Growing up in California in the late 1960s and early ’70s, with a mother who was “very deeply rooted” in the movements for economic, social, and racial justice, the vice president was inspired by Cesar Chavez, Delores Huerta, and the United Farm Workers, which used grape boycotts to force growers to negotiate. “The farmworkers movement was very much a part of my childhood,” she recalled. “This sounds quaint, and so I’m reluctant to say it, but, you know, I didn’t eat a grape until I was in my 20s. Like, literally, had never had a grape. I remember the first time I had a grape, I went, ‘Wow! This is quite tasty.’ It was absolutely ingrained so deeply in me: Never cross a picket line.”

The responses to the article on Twitter are full of people calling her a liar, both because people seem to not believe anyone was really boycotting grapes and because the Delano grape boycott ended in 1970, when she was six.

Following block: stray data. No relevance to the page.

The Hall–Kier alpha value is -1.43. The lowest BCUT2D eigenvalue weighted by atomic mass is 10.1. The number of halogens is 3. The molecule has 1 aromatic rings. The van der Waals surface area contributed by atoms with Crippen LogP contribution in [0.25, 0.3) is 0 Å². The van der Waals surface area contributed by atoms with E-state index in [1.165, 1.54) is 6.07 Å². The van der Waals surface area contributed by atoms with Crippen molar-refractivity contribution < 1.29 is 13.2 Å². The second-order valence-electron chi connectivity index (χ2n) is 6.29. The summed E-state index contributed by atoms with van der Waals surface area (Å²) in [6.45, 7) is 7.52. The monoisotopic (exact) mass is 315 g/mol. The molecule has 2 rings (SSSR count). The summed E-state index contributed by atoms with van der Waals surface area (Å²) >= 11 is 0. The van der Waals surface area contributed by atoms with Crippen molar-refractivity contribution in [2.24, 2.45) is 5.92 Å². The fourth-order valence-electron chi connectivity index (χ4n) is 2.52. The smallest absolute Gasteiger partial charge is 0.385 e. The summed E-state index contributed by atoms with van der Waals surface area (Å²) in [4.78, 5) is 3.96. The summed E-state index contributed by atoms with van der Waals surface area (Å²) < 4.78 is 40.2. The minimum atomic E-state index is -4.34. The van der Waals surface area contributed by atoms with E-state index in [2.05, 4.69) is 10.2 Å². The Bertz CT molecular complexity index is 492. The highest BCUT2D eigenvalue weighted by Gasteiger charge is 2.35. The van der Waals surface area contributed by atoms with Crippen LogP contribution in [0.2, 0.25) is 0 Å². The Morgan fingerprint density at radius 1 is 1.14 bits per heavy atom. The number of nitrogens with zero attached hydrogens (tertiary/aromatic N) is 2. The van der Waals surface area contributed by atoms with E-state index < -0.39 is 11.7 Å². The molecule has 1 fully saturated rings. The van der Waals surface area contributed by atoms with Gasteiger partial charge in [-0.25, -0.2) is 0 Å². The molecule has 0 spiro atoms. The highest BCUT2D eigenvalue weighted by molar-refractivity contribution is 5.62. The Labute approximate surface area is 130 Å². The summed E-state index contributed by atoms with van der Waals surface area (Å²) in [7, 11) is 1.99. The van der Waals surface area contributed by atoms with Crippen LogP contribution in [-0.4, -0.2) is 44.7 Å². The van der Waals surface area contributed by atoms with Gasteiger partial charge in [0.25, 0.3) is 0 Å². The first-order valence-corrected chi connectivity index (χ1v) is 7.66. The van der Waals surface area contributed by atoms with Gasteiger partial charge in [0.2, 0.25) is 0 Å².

I was not allowed to eat grapes either when I was a kid [Editrix here: Me too!], and I was obviously born well after the Delano Grape Strike (unless I am an immortal vampire, which is a possibility). Why was this, you ask? Because there was another grape boycott, in the 1980s, also led by Cesar Chavez and the United Farm Workers, over the toxic pesticides that were being used on grapes.

That was the third boycott, by the way. The first was until 1970, then, three years later, it started again. That one went on until 1977. So really, for most of Harris's young life, there were grape boycotts going on.